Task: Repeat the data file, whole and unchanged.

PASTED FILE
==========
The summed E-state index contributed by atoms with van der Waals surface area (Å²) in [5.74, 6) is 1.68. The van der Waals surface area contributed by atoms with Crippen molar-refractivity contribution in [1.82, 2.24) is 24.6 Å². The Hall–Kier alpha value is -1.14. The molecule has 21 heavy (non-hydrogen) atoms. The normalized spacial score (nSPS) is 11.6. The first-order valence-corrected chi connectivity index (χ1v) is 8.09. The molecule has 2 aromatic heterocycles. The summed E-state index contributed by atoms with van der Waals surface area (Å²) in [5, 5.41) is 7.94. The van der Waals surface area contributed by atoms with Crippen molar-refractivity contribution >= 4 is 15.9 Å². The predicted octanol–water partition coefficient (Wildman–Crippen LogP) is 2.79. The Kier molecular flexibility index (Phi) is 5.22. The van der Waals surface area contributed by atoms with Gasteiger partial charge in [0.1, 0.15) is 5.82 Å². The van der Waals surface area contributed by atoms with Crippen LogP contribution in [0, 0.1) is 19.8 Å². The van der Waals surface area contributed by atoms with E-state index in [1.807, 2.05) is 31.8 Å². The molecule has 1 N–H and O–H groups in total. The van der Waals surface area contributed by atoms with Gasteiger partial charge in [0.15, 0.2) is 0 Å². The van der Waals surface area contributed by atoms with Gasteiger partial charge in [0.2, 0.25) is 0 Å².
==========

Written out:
The summed E-state index contributed by atoms with van der Waals surface area (Å²) in [5.74, 6) is 1.68. The van der Waals surface area contributed by atoms with Crippen molar-refractivity contribution in [1.82, 2.24) is 24.6 Å². The Hall–Kier alpha value is -1.14. The molecule has 21 heavy (non-hydrogen) atoms. The normalized spacial score (nSPS) is 11.6. The first-order valence-corrected chi connectivity index (χ1v) is 8.09. The molecule has 2 aromatic heterocycles. The summed E-state index contributed by atoms with van der Waals surface area (Å²) in [5, 5.41) is 7.94. The van der Waals surface area contributed by atoms with Crippen molar-refractivity contribution >= 4 is 15.9 Å². The predicted octanol–water partition coefficient (Wildman–Crippen LogP) is 2.79. The Kier molecular flexibility index (Phi) is 5.22. The van der Waals surface area contributed by atoms with Gasteiger partial charge in [0.1, 0.15) is 5.82 Å². The van der Waals surface area contributed by atoms with Crippen LogP contribution in [0, 0.1) is 19.8 Å². The van der Waals surface area contributed by atoms with E-state index in [1.807, 2.05) is 31.8 Å². The molecule has 1 N–H and O–H groups in total. The van der Waals surface area contributed by atoms with Gasteiger partial charge in [0.15, 0.2) is 0 Å². The van der Waals surface area contributed by atoms with Gasteiger partial charge in [0.2, 0.25) is 0 Å².